Blepharitis is a chronic disease and eyelid hygiene may need to be continued indefinitely. When the process is brought under better control, once-daily eyelid scrubs may be sufficient to keep the problem in check.
These are benign lesions due to blockage of glands in the eyelid skin. They can be excised if they are large or causes irritations.
Papillomas are benign lesions; sometimes caused by a virus. They rarely require surgery except when they cause irritation.
Chalazia appear most commonly as chronic subcutaneous nodules within the eyelid. Initially, a chalazion may be tender and erythematous before evolving into a non-tender lump. Blepharitis is frequently associated with chalazia.
A chalazion results from the obstruction of the eyelid oil gland. The blockage of the gland’s duct at the eyelid margin results in release of the contents of the gland into the surrounding eyelid soft tissue. For the first few days, a chalazion can cause severe discomfort. Occasionally, chalazia become infected.
Management includes warm compresses applied for 15 minutes four times a day. Blepharitis, if present, should be treated. A topical antibiotic may be used if signs of infection are present. If the lesion persists after four weeks of medical therapy, it may be incised and drained. Rarely, the chalazion is injected with steroids; however, this may result in hypopigmentation of the overlying skin.
A hordeolum, also known as a stye, is an acutely presenting, red, painful lump within the eyelid. A stye can result in infection of the oil gland and may evolve into a chalazion. Styes usually drain spontaneously after one week of treatment with warm compresses 3-4 times a day and topical antibiotic ointment nightly. Incision and drainage are required for non-resolving lesions.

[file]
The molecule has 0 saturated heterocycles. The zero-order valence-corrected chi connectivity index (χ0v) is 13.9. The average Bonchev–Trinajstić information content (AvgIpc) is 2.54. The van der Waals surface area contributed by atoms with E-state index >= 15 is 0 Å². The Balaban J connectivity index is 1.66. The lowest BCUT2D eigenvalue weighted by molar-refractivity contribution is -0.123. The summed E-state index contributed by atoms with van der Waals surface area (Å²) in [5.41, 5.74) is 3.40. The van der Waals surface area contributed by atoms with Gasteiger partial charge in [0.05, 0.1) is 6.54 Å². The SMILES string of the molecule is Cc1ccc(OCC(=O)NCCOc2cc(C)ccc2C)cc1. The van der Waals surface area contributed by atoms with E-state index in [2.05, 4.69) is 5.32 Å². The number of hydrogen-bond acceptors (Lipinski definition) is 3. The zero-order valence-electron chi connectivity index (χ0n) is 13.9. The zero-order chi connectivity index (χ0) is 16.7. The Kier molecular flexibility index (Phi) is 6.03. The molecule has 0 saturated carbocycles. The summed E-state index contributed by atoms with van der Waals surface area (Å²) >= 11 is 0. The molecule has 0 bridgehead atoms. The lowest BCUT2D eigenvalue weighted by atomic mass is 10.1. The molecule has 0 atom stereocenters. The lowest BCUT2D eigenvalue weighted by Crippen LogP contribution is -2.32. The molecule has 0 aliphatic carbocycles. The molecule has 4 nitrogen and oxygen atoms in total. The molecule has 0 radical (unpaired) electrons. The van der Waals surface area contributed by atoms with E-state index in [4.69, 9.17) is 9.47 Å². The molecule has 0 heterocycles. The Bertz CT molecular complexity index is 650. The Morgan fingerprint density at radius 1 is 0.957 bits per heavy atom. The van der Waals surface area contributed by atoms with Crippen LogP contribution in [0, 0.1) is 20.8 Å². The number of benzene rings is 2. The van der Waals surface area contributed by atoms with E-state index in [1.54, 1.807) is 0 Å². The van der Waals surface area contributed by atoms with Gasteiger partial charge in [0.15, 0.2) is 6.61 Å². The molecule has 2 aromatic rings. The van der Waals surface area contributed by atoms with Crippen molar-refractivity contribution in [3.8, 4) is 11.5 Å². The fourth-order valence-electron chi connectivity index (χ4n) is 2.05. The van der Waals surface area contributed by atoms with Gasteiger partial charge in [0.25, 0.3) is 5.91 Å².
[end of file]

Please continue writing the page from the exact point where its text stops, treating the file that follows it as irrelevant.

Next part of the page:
Nevus is the medical term for mole or birthmark. Moles are well-defined, flat or raised, dark or light lesions from birth. They may become darker, more raised or cystic during adolescence or young adulthood. Darker moles can turn into cancer. Therefore moles that have changed appearance should be removed and examined for cancer.
Basal cell carcinoma makes up more than 90% of eyelid cancers. The lower eyelids are involved in more than 70% of cases, followed by the corner of the eye, upper eyelid and the side corner of the eye. This cancer can cause significant damage to the eyelid. It can recur (come back) to the same area or nearby if the entire tumor is not removed. The tumors usually do not spread to lymph nodes or distant organs.
Squamous cell carcinoma occurs less often on the eyelid than basal cell carcinoma, but it is more aggressive. It can spread to nearby lymph nodes and other parts of the body. The main treatment for this type of eye cancer is surgical removal. Radiation therapy or other treatments may be used in addition to surgery if a large area is affected or if the tumor cannot be fully removed.
Melanoma accounts for about 1% of eyelid cancers. It is a potentially life-threatening type of skin cancer that can affect the eyelid skin or the conjunctiva (the soft pink tissue covering the white part of the eye). It is very aggressive and may present with early metastasis in the nearby lymph nodes that drain an eyelid or conjunctival melanoma. Sentinel lymph node biopsy can help stage melanomas of the eyelid and conjunctiva and offer early interventions that increase your chances for successful treatment.
Sebaceous carcinoma (cancer of the oil glands) is a rare type of eye cancer which affects the meibomian glands of the eyelids, conjunctiva or other ocular surface structures. These glands normally produce the oily layer of the tear film, the liquid layer that covers the eye. It can be mistaken for non-cancerous conditions like a chalazion, a small cyst known as a stye. If a stye does not heal with medical treatment or surgical drainage, a biopsy should be done. Treatment requires surgical removal, and the defect in the eyelid is reconstructed with various techniques depending on the size and location of the tumor. Sometimes topical chemotherapy is used after the surgical area has healed.